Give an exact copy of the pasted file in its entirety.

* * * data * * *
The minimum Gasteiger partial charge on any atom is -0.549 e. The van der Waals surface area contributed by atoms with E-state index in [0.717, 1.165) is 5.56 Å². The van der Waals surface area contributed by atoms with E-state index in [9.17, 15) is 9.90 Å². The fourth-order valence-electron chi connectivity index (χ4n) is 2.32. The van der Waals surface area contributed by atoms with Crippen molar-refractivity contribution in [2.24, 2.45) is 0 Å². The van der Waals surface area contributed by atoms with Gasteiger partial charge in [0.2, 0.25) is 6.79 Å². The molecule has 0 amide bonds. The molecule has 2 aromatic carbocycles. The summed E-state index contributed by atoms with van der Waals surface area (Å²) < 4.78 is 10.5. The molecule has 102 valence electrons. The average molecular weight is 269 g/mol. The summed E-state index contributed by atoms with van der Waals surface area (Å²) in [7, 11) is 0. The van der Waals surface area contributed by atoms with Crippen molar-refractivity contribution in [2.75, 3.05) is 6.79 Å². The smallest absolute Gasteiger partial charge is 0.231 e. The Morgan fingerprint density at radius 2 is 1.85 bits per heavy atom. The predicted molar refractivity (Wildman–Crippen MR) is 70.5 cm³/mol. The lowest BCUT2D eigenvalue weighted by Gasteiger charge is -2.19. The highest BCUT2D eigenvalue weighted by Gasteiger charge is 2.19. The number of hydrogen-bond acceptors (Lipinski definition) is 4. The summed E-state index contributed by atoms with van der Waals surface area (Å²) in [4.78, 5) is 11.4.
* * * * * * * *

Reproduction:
The minimum Gasteiger partial charge on any atom is -0.549 e. The van der Waals surface area contributed by atoms with E-state index in [0.717, 1.165) is 5.56 Å². The van der Waals surface area contributed by atoms with E-state index in [9.17, 15) is 9.90 Å². The fourth-order valence-electron chi connectivity index (χ4n) is 2.32. The van der Waals surface area contributed by atoms with Crippen molar-refractivity contribution in [2.24, 2.45) is 0 Å². The van der Waals surface area contributed by atoms with Gasteiger partial charge in [0.2, 0.25) is 6.79 Å². The molecule has 0 amide bonds. The molecule has 2 aromatic carbocycles. The summed E-state index contributed by atoms with van der Waals surface area (Å²) < 4.78 is 10.5. The molecule has 102 valence electrons. The average molecular weight is 269 g/mol. The summed E-state index contributed by atoms with van der Waals surface area (Å²) in [7, 11) is 0. The van der Waals surface area contributed by atoms with Crippen molar-refractivity contribution in [2.75, 3.05) is 6.79 Å². The smallest absolute Gasteiger partial charge is 0.231 e. The Morgan fingerprint density at radius 2 is 1.85 bits per heavy atom. The predicted molar refractivity (Wildman–Crippen MR) is 70.5 cm³/mol. The lowest BCUT2D eigenvalue weighted by Gasteiger charge is -2.19. The highest BCUT2D eigenvalue weighted by Gasteiger charge is 2.19. The number of hydrogen-bond acceptors (Lipinski definition) is 4. The summed E-state index contributed by atoms with van der Waals surface area (Å²) in [4.78, 5) is 11.4.